Intel recently released a new generation of the enterprise CPU. These new CPUs, version 4 of the venerable E5 and E7 product lines, have some pretty impressive specs: more cache, more cores, faster RAM and more RAM, too. The interesting part about this release, though, is that nobody seemed to notice.
Maybe it's all this cloud stuff. Maybe we've moved past caring about hardware. The higher you get in an IT command structure, the more you hear that hardware doesn't matter, that applications and the cloud are the future. I don't disagree -- applications are the tip of the spear in IT, because applications are what get things done. Problem is, the underlying hardware has everything to do with both the performance and the economics of those applications -- even in the cloud.
Nothing punctuates the idea that hardware matters more than looking at a cloud provider's offerings. If cloud hardware doesn't matter, why does Amazon have instance types, all with drastically different specifications? No matter how much a CIO doesn't want it to be true, someone on their staff must be adept enough to mate an application with an instance type. A wrong matchup between apps and instance types means poor performance, higher costs and wasted staff time -- not unlike the risks associated with matching apps to on-premises equipment.
If we look closely at the descriptions of cloud instances we also see the generations of hardware underneath the instances, too. In Amazon's case, we see cloud hardware as old as the first version of the E5 CPUs. Given the processor types they list, we know that its version 1 servers have eight cores per socket, or 16 per server. These new CPUs that Intel just released have, at the maximum, 22 cores per socket, or 44 per server. With the additional cache and manufacturing improvements, we'll call it a 5x improvement in performance, an estimate backed by CPU throughput benchmark listings on SPEC.org.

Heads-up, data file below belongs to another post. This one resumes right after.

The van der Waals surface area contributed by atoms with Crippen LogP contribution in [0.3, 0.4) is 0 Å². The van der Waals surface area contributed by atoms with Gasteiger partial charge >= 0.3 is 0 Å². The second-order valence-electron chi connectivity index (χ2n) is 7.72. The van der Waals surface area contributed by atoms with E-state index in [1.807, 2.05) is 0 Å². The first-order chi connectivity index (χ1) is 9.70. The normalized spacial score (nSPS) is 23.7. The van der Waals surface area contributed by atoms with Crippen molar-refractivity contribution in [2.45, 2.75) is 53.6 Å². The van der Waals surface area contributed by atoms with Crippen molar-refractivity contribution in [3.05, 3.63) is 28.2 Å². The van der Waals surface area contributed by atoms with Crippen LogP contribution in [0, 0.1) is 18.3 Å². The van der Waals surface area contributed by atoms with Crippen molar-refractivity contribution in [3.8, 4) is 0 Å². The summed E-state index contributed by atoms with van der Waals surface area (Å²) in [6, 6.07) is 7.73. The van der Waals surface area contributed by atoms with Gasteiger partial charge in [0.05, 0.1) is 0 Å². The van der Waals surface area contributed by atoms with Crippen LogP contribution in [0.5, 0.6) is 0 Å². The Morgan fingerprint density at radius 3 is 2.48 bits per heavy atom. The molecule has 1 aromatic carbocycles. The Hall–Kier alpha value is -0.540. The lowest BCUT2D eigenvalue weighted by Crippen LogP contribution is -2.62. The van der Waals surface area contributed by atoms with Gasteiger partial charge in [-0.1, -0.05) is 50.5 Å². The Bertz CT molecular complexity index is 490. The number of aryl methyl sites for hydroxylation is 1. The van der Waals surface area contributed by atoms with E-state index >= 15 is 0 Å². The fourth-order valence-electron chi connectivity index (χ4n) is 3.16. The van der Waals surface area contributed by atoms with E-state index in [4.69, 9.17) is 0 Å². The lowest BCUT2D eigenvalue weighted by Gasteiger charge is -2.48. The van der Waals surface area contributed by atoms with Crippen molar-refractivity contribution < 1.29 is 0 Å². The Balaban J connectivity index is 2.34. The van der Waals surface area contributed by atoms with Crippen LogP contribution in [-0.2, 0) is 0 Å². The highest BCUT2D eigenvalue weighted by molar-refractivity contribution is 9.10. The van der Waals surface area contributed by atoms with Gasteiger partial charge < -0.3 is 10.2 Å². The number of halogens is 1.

Five times the performance is nothing to sneer at, and I'd guess there will be much less than a 5x price difference between the two instance types. Maybe your organization is smart enough to choose instance types wisely.
Five times the performance is also nothing to sneer at in your own data center. The original E5 CPUs were released in the first quarter of 2012, so that fivefold increase in performance comes over the span of only four years. Along with improved performance, the newer enterprise CPU offers better manageability and lower power consumption. As a result, I've started to think that perhaps the problem with on-premises equipment is that we don't replace it often enough. Public cloud providers don't run VMware software, they run open source hypervisors, largely because they want to reduce license costs. Public cloud providers also license other software, like operating systems, at a per-VM level, whereas we typically assign socket-based licenses to hosts for our on-premises equipment.
We tend to hang on to our servers, thinking that if we can run them for five, six or seven years they become very cost effective. It's really the opposite, though. After four years, I could have five times the computing power in the same footprint as my old servers, at the same price point. What does that do to my license costs? It should halve them, at least. Then what does that do to my overall cost of ownership? And that is what I'm afraid of, because it means in our rush to distance ourselves from our hardware -- mistakenly thinking that the cloud means no hardware -- we've removed ourselves from important cost savings discussions. Intel's enterprise CPU is the latest example of this.
Maybe the private cloud and public cloud comparison is more apples to apples than we thought.
Bob Plankers is a virtualization and cloud expert at a major Midwestern University.
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